Many people do not consider software piracy to be theft. They would never steal a rupee from someone but would not think twice before using pirated software. There is a common perception amongst normal computer users to not consider software as “property”.  This has led to software piracy becoming a flourishing business.

 

Scenario 1:

The software pirate sells the pirated software in physical media (usually CD ROMs) through a close network of dealers.

Modus Operandi: The suspect uses high speed CD duplication equipment to create multiple copies of the pirated software. This software is sold through a network of computer hardware and software vendors.

Usual motives: Illegal financial gain.

 

Applicable law

 

Before 27 October, 2009 After 27 October, 2009
Section 43 & 66 of the Information Technology Act and section 63 of Copyright Act Section 43 & 66 of the Information Technology Act and section 63 of Copyright Act

 

Scenario 2:

The software pirate sells the pirated software through electronic downloads through websites, bulletin boards, newsgroups, spam etc.

Modus Operandi: The suspect registers a domain name using a fictitious name and then hosts his website using a service provider that is based in a country that does not have cyber laws. Such service providers do not divulge client information to law enforcement officials of other countries.

Usual motives: Illegal financial gain.

 

Applicable law

 

Before 27 October, 2009 After 27 October, 2009
Section 43 & 66 of the Information Technology Act and section 63 of Copyright Act Section 43 & 66 of the Information Technology Act and section 63 of Copyright Act

9. Music Piracy

Many people do not consider music piracy to be theft. They would never steal a rupee from someone but would not think twice before buying or using pirated music. There is a common perception amongst people that music is not “property”. There is a huge business in music piracy. Thousands of unscrupulous businessmen sell pirated music at throw away prices.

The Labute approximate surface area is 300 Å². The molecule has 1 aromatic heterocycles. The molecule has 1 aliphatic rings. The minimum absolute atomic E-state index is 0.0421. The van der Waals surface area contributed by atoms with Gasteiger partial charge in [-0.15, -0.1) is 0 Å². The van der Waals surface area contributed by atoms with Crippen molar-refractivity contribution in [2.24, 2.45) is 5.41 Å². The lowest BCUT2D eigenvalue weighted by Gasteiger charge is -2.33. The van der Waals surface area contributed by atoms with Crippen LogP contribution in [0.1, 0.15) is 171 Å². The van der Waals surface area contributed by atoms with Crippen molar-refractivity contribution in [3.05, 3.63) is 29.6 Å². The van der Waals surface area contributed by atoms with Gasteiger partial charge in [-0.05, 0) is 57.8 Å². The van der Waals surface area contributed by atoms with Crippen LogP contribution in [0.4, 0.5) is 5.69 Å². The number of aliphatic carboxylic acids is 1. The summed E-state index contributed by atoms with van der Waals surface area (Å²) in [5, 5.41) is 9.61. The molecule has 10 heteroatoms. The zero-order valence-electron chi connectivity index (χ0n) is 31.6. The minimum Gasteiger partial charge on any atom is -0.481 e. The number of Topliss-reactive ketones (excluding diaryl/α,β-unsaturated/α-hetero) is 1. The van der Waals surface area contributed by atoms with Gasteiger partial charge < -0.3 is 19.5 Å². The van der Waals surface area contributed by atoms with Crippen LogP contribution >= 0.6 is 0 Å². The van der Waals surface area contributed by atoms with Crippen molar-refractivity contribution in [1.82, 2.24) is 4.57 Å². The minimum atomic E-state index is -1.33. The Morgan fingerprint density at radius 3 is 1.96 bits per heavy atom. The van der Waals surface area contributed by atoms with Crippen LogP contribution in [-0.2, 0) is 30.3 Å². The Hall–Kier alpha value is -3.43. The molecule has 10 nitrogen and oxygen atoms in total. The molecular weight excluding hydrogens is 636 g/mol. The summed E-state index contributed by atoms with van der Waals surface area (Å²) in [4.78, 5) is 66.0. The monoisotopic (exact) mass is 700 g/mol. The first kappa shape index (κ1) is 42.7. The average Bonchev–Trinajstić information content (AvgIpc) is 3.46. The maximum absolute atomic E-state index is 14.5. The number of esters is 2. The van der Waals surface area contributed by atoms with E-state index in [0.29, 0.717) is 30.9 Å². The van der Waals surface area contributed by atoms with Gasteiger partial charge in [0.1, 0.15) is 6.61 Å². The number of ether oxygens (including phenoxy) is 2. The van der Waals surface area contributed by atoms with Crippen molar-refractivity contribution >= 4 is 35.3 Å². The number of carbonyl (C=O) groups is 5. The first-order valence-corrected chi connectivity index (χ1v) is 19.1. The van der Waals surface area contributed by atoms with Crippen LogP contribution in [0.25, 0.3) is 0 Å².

Scenario 1:

The music pirate sells the pirated music in physical media (usually CD ROMs) through a close network of dealers.

Modus Operandi: The suspect uses high speed CD duplication equipment to create multiple copies of the pirated music. This music is sold through a network of dealers.

Usual motives: Illegal financial gain.

 

Applicable law

 

Before 27 October, 2009 After 27 October, 2009
Section 43 & 66 of the Information Technology Act and section 63 of Copyright Act Section 43 & 66 of the Information Technology Act and section 63 of Copyright Act

 

Scenario 2:

The music pirate sells the pirated music through electronic downloads through websites, bulletin boards, newsgroups, spam emails etc.

Modus Operandi: The suspect registers a domain name using a fictitious name and then hosts his website using a service provider that is based in a country that does not have cyber laws. Such service providers do not divulge client information to law enforcement officials of other countries.

Usual motives: Illegal financial gain.

 

Applicable law

 

Before 27 October, 2009 After 27 October, 2009
Section 43 & 66 of the Information Technology Act and section 63 of Copyright Act Section 43 & 66 of the Information Technology Act and section 63 of Copyright Act

10. Email Scams

Emails are fast emerging as one of the most common methods of communication in the modern world. As can be expected, criminals are also using emails extensively for their illicit activities.

 

In the first step, the suspect convinces the victim that the victim is going to get a lot of money (by way of winning a lottery or from a corrupt African bureaucrat who wants to transfer his ill gotten gains out of his home country). In order to convince the victim, the suspect sends emails (some having official looking documents as attachments).

 

Once the victim believes this story, the suspect asks for a small fee to cover legal expenses or courier charges. If the victim pays up the money, the suspect stops all contact.

 

Usual motive: Illegal financial gain.

 

Applicable law

 

Before 27 October, 2009 After 27 October, 2009
Section 420 of Indian Penal Code Sections 66A and 66D of the Information Technology Act and section 420 of Indian Penal Code

Rohas Nagpal
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Author bio not avialable